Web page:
When it comes to kombucha, I haven’t seen any specific research. However, if made traditionally as a fermented tea, it should contain strains of friendly bacteria as well as the beneficial metabolic byproducts of bacteria fermentation. I do have concerns with the commercialisation of kombucha, particularly how they are making it. They are sometimes using a lot of sugar and not letting it naturally ferment or carbonate, instead carbonating artificially like a regular fizzy drink. I would stick to trusted brands – the ones I go for are New Leaf, Organic Mechanic and Good Buzz.


What’s the difference between probiotics and prebiotics, and how critical are these to our gut health?
Probiotics are beneficial bacteria that have been shown to have a known benefit to human health, whereas prebiotics are the food that the beneficial bacteria need to survive. Like us, bacteria need food to live!

Our body is home to trillions of bacteria, and it is these bacteria that digest key aspects of our food to synthesise neurotransmitters like serotonin and dopamine and their precursors. In fact, up to 95 percent of the body’s serotonin is produced in the gut by the microbiome. Adding in probiotics (as a supplement or naturally through fermented foods like kimchi, sauerkraut, kombucha or coconut yoghurt) is a great way to nourish your gut health back into balance by adding in a diverse range of beneficial bacteria.

We can support our bacteria by eating prebiotic-rich foods such as beans, legumes, bananas, raw onion or raw garlic. Eating a variety of vegetables will support diversity as different foods feed different types of bacteria.


How are antibiotics and their overuse contributing to poor gut health?
There is good research indicating that overuse of antibiotics is contributing to poor gut health. However, I’m not suggesting that you don’t take antibiotics, as they can be lifesaving in certain situations! Rather, I’d recommend taking a high-quality probiotic alongside the antibiotics and consuming fermented foods to minimise the impact on the microbiome.


Are supplements all they’ve cracked up to be and what should we be supplementing?
Absolutely, the increase in research on the benefits of probiotics for human health has been exponential over the last 20 years. Researchers are now isolating specific strains that impact mood, for example in one study looking at Bacillus coagulans(MTCC5856) on major depression with irritable bowel syndrome (IBS), the improvement in depression and IBS symptoms was statistically significant and clinically meaningful. In another study looking at Lactobacillus helviticus and Bifido bactaterium longum taken for 30 days they found it decreased global scores of anxiety and depression. It’s very early days in the research currently and there’s a long way to go, but there’s definitely enough research to justify their use.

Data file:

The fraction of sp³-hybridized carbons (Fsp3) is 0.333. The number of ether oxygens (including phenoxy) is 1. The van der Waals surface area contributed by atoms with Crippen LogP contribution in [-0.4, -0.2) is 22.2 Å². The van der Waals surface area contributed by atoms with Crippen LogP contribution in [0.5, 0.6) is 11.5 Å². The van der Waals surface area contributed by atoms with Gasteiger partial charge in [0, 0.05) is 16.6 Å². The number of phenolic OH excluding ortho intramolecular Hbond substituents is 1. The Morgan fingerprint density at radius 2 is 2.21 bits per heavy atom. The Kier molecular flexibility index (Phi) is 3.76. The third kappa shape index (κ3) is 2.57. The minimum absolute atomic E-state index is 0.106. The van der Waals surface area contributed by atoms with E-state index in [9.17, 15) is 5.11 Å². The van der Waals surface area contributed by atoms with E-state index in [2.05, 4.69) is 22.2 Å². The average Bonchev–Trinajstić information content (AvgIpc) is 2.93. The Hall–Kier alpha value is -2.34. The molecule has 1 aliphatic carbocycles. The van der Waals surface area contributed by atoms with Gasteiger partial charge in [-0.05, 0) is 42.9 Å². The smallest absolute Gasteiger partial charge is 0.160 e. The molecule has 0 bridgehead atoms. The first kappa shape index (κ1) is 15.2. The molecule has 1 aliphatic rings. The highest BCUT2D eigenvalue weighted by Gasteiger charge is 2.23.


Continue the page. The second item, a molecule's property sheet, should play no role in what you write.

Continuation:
What are some of your key tips for fueling our modern day lives to get best gut – and brain – health outcomes?
• Eat a wholefood diet focusing on a variety of vegetables
• Take a high-quality probiotic with a wide variety of proven strains
• Minimise sugars and artificial sweeteners
• Consume fermented foods as part of your daily food intake
• Consume chicken and bone broths to support gut healing
• Daily movement or exercise can help to modulate the biome by 20 percent!

 

 


 

 

Nadia Lim gets vegeful


She is proudly an omnivore but Nadia Lim isn’t afraid to make veges the star of the show. We catch up with the culinary mastermind about how good old veges have given her a hit of inspiration in the kitchen.

 

 

 

You’ve just launched My Plant-based Bag, a limited-edition meal delivery kit packed with the best of New Zealand produce and plant-based proteins. What encouraged you to start a plant-based food bag and how has it been received?
It’s been amazingly received, and we’ve all been blown away by how popular it’s been so far. It’s totally a reflection of what more and more people want these days. People used to think vegan food was rabbit food, but now so many omnivores are impressed (and often surprised) by just how delicious vegan/vegetarian food can be.


Your latest cookbook Vegful has also just hit the shelves. How difficult is it creating recipes where veges play the starring role?
Not difficult at all! I absolutely loved writing my latest book, Vegful! Whenever I pick a beautiful glossy, plump, vibrant purple eggplant or a hoard of cheerful cherry tomatoes from the garden, I can’t help but be inspired. I love my veggies so much and have so much respect and awe for what nature creates – they deserve to be the stars of more meals on Kiwi dinner tables. And the delicious meals they turn into for my family just inspire me to create more and more.


What are some of your favourite veges and favourite plant-based meals?
Too many to choose from! I love my spuds, kumara, eggplant (often underrated), and pumpkin, and since I’ve just been to Italy and Greece, tomatoes (they are so full of flavour there!). As for favourite plant-based meals, hmmm…. well, I could eat my vegan tacos (with walnut almond chilli and guacamole), masala dosa, and burrito bowls any day, any time.


After turning your talented hand to vegetarian and even vegan meals, how surprised have you been at what you’re able to create without dairy, meat and eggs?
I did a one-week vegan challenge several years ago and I surprised myself (and my fourth-generation sheep farmer husband) with how easy and delicious being vegan was. Since then, I’ve always known that vegan food isn’t ‘lacking’ in any way (including flavour, satiety and ease). We’re both still omnivores, but we genuinely love delicious vegan meals done well.


How much more adventurous has this encouraged you to get in the kitchen?